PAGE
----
Luminar is an excellent tool for editing portraits as it can do anything from basic adjustments to more dramatic effects. This can be especially helpful in dealing with images that look rather flat. With just a few simple filters, you can take a mediocre image and make it really great.

Start with basics (using AI)

The first place to start with editing portraits is to adjust exposure, contrast and color balance. I like to start with the Accent-AI filter to give the image an overall boost. This filter uses Luminar’s artificial intelligence to make smart adjustments where needed. The result is an image with much more punch and visual impact, after only making one adjustment. 

I then go on to fine tune the image with the Develop (JPG files) or RAW Develop (RAW files) filter. This allows me to dial in the highlights, shadows, contrast, etc even more.

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Add Warmth

When working with portraits that were captured in natural light, often the color balance needs to be warmed up to compensate for the blue temperature of sunlight. I like to do this with the Brilliance/Warmth filter.

I drag the slider to the right until I get the warm look I am going for. This not only makes the overall image more pleasing, it brings the subject’s skin tones closer to real life. 

Master the art of digital relighting! | Skylum Blog(3)
Master the art of digital relighting! | Skylum Blog(4)

Improve depth with the Sunrays Filter

For “flat” images that lack depth, a great filter to work with is Sunrays. This filter works especially well with images that have a clear direction that the light is coming from but to be more dynamic. 

The Sunrays filter adds a beautiful sunburst effect to the top, left corner of your portrait. The first step in working with this filter is to click the Place Sun Center button, which allows you to adjust where the sun rays originate in the image. You can then dial in the amount, reach and color temperature.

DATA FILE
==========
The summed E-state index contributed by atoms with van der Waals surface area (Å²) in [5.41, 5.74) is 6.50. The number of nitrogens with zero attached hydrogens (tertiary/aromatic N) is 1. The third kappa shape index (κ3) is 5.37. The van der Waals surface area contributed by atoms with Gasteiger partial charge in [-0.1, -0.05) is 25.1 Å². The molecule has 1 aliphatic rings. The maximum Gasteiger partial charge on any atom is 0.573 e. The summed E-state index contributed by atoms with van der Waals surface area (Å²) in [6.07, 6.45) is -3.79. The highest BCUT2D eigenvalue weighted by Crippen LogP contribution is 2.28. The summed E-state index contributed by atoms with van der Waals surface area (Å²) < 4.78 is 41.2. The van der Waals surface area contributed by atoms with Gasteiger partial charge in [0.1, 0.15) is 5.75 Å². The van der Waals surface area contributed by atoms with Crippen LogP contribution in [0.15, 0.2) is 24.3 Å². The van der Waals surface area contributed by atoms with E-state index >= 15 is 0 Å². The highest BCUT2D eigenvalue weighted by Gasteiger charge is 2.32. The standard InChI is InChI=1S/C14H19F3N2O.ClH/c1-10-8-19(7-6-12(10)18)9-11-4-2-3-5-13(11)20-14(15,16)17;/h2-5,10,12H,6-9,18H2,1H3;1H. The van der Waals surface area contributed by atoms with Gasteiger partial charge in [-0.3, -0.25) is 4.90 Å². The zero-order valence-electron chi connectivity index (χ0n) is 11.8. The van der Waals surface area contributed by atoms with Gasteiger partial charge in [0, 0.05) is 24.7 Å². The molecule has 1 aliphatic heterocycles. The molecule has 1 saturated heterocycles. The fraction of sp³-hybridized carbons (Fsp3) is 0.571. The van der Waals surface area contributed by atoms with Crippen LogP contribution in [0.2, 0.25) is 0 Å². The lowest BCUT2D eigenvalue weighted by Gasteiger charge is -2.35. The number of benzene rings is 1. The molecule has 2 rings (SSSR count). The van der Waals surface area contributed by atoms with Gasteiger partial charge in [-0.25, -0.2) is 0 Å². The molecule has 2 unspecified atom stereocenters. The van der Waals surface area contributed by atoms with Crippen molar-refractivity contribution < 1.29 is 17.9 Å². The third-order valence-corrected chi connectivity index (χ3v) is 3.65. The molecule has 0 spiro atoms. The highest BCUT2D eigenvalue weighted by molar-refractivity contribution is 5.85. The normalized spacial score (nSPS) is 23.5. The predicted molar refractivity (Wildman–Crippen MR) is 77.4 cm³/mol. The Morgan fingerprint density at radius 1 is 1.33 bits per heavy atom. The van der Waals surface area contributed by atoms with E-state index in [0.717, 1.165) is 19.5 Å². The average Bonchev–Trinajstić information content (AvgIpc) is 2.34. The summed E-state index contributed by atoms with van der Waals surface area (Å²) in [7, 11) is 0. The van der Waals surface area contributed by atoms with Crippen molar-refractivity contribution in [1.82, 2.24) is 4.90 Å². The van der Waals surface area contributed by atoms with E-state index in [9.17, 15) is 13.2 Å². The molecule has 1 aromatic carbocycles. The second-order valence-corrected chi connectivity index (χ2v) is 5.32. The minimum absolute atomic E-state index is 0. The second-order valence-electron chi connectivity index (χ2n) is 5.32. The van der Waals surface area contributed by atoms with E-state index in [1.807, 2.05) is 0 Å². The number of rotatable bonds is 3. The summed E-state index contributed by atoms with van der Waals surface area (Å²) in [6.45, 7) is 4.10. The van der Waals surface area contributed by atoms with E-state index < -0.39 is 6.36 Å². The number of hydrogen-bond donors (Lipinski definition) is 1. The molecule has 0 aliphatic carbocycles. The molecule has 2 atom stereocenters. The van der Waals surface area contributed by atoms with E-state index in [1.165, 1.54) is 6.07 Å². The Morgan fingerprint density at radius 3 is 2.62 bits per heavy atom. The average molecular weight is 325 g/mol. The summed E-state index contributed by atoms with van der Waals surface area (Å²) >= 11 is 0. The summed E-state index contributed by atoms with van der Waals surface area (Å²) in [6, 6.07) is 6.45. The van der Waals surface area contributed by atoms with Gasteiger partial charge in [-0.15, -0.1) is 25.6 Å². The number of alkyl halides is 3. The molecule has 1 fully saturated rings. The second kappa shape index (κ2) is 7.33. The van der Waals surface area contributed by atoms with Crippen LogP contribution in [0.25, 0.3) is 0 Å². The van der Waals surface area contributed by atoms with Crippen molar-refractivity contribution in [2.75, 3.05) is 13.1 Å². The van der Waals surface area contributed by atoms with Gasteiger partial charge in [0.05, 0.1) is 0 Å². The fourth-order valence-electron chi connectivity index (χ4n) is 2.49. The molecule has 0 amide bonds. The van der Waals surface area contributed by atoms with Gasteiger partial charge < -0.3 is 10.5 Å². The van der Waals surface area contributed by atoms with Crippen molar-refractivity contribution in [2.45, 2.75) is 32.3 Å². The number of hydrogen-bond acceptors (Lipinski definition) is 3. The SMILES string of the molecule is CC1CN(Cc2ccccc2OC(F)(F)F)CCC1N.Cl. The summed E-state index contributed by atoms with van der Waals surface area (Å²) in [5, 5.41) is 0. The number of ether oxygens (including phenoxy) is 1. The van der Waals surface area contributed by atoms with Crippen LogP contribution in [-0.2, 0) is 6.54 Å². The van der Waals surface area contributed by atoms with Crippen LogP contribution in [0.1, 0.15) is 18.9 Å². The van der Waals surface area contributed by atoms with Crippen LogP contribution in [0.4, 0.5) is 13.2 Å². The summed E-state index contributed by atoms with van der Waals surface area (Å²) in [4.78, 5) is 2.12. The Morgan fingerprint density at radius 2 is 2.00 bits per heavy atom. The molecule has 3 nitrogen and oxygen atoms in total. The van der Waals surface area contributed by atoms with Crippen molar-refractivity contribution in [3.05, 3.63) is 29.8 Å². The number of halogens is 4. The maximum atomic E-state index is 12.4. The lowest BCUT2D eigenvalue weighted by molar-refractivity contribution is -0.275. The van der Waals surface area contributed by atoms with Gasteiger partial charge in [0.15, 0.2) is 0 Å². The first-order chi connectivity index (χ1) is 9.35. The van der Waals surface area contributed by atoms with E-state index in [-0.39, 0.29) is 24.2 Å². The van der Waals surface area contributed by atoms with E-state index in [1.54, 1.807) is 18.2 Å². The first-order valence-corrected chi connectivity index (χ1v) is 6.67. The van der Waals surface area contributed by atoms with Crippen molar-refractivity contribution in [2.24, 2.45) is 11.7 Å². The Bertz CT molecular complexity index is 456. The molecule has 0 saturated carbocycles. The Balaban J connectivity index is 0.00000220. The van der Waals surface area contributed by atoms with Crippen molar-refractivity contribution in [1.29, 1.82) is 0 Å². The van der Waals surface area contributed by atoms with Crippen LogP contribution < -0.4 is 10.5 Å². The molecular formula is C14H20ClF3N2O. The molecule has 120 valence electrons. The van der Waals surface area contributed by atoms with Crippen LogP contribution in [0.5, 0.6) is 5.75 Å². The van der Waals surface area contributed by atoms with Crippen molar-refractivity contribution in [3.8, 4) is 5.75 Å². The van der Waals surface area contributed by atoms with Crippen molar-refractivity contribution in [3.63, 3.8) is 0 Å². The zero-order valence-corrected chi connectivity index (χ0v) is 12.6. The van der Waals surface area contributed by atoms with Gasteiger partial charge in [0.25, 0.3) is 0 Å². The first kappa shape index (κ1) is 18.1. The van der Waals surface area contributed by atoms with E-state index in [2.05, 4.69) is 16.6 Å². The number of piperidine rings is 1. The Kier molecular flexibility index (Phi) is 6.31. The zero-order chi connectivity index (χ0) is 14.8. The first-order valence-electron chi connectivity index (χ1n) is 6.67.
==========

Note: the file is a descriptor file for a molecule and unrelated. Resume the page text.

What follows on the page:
Use the eye icon within the filter set to turn the effect on and off, which helps you see how effective the filter is for the image.

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Use a reverse vignette

To further sell the sun-drenched look of the Sunrays filter, I like to add a reverse vignette. A Vignette usually darkens the borders of an image to draw focus to the middle of the shot, where the subject is. A reverse vignette adds a white border that helps to give the look of sun spilling into the frame. After using this filter you can go back and adjust the Accent-AI filter as needed to add back more contrast. 

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How I save my files?

Before saving a final image, I always consider preserving my edits as a Custom Preset for future use. If I have similar images from the same portrait session, then saving a Preset will allow me to add this effect to other images and greatly shorten my editing time. 

I also like to use my Custom Presets as a starting point for other portraits that have a “flat” lighting issue. In the example below, I used the same edits as the image above with just a few small tweaks. I was able to go from an unedited image to a final portrait in under 2 minutes. I love how much time and energy Luminar saves me! 

Master the art of digital relighting! | Skylum Blog(7)
Master the art of digital relighting! | Skylum Blog(8)

I always save my files in the Native Luminar file format before exporting to JPG. Native Luminar files preserve all of your editing steps and using the History palette, you can go back and change the way you edited an image if needed.

This gives me peace of mind and also serves as a great resource for future editing of portraits that may have similar lighting.

I really love the control that Luminar offers and how quickly I can use the program to create my final portraits. I hope you find it as useful and easy-to-navigate as I do. Happy editing! 

Master the art of digital relighting! | Skylum Blog(9)
Master the art of digital relighting! | Skylum Blog(10)
Master the art of digital relighting! | Skylum Blog(11)

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